Look, I think the bottom line is people are scared that this president is dangerous because he is undermining our institutional norms and the institutional entities of this country. I mean, let's not forget; Donald Trump, on a regular basis, skewers the FBI, the top law enforcement institution in this country.

But not just that. It's his own Department of Justice. It's the judicial system. I mean, Neil Gorsuch even criticized Donald Trump, saying that it was disheartening when he attacked Judge Curiel.

So I think, you know, you've got a president who continues to not just be thin-skinned but who puts us on a dangerous path in terms of protecting our democracy and the pillars that are the institutions that hold up this great nation.

ALLEN: Last word from you on this one, DeAnna.

LORRAINE: Well, what about the will of the American people?

You know, when people keep saying that Trump is a dangerous president and the American people feel that Trump is a dangerous president, that's actually not true. You know, half of America actually voted for him and they want him and they support him and his policies and his vision. And half of America think that he's doing a fantastic job.

You know, he's boosted the economy. We have unemployment rate at an all-time low. We have so many great things happening in our country. I mean thousands of people showed up at his rally tonight. But nobody chooses to talk about that or highlight those things. And he's constantly in defense mode.

And we don't like being spoken for like that and honestly it would be great if somebody wrote a fair piece about the chaotic things happening in the government but also some of the highlights. That would give the Left, I think, and the media a lot more credibility if they were more fair and unbiased.

ALLEN: Well, if someone wrote that, I would think "The New York Times" would consider putting that in as an op-ed as well.

I want you both please to stand by because I want to talk to you about the other big issue coming out of Washington; that is U.S. Supreme Court nominee Brett Kavanaugh ended his third and final day of Senate testimony on Thursday.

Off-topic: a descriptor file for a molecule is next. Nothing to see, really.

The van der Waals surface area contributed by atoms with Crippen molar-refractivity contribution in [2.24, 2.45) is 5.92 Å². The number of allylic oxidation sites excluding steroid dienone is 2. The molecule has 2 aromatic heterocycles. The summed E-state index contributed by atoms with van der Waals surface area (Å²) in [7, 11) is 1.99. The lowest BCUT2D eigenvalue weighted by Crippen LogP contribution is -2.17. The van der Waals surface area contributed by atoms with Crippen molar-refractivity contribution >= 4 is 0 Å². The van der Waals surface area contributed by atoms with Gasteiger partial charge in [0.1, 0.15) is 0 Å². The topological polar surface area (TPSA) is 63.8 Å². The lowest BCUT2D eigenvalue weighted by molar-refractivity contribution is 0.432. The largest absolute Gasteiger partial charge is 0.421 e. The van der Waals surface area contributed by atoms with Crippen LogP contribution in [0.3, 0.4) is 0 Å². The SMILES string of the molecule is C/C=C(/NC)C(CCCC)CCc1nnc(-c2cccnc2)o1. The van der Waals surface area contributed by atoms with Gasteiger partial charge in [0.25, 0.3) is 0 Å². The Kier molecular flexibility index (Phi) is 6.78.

He came out of the grueling experience a little bruised but apparently unscathed despite the determined efforts of Senate Democrats. For more about that, here's CNN's Phil Mattingly.


PHIL MATTINGLY, CNN CORRESPONDENT (voice-over): Tonight, a dramatic moment of Democratic revolt that may not have been that dramatic at all.

SEN. CORY BOOKER (D), NEW JERSEY: This is about the closest I'll probably ever have in my life to an "I am Spartacus" moment.

MATTINGLY: Outraged over the lack of public access to thousands of documents related to Supreme Court nominee Brett Kavanaugh.

SEN. DICK DURBIN (D-ILL.), MINORITY WHIP: By what authority could he possibly be denying to the American people information about a man who's seeking a lifetime appointment to the highest court in the land?

MATTINGLY: Democrats making a very public show, saying they would break Senate rules and release the documents on their own.

BOOKER: I understand that the penalty comes with potential ousting from the Senate. And if Senator Cornyn believes that I violated Senate rules, I openly invite and accept the consequences of my team releasing that email right now.

MATTINGLY: The Republicans calling the move a political stunt to interfere with Kavanaugh's nomination and making clear the documents in question had actually already been cleared for release and calling out those across the aisle.

SEN. JOHN CORNYN (R-TEXAS), MAJORITY WHIP: Running for president is no excuse for violating the rules of the Senate.

MATTINGLY: The newly-released documents, once deemed confidential, include this March 2003 email in which Kavanaugh discusses abortion, writing, quote, "I'm not sure that all legal scholars refer to Roe as the settled law of the land at the Supreme Court level, since the court can always overrule its precedent."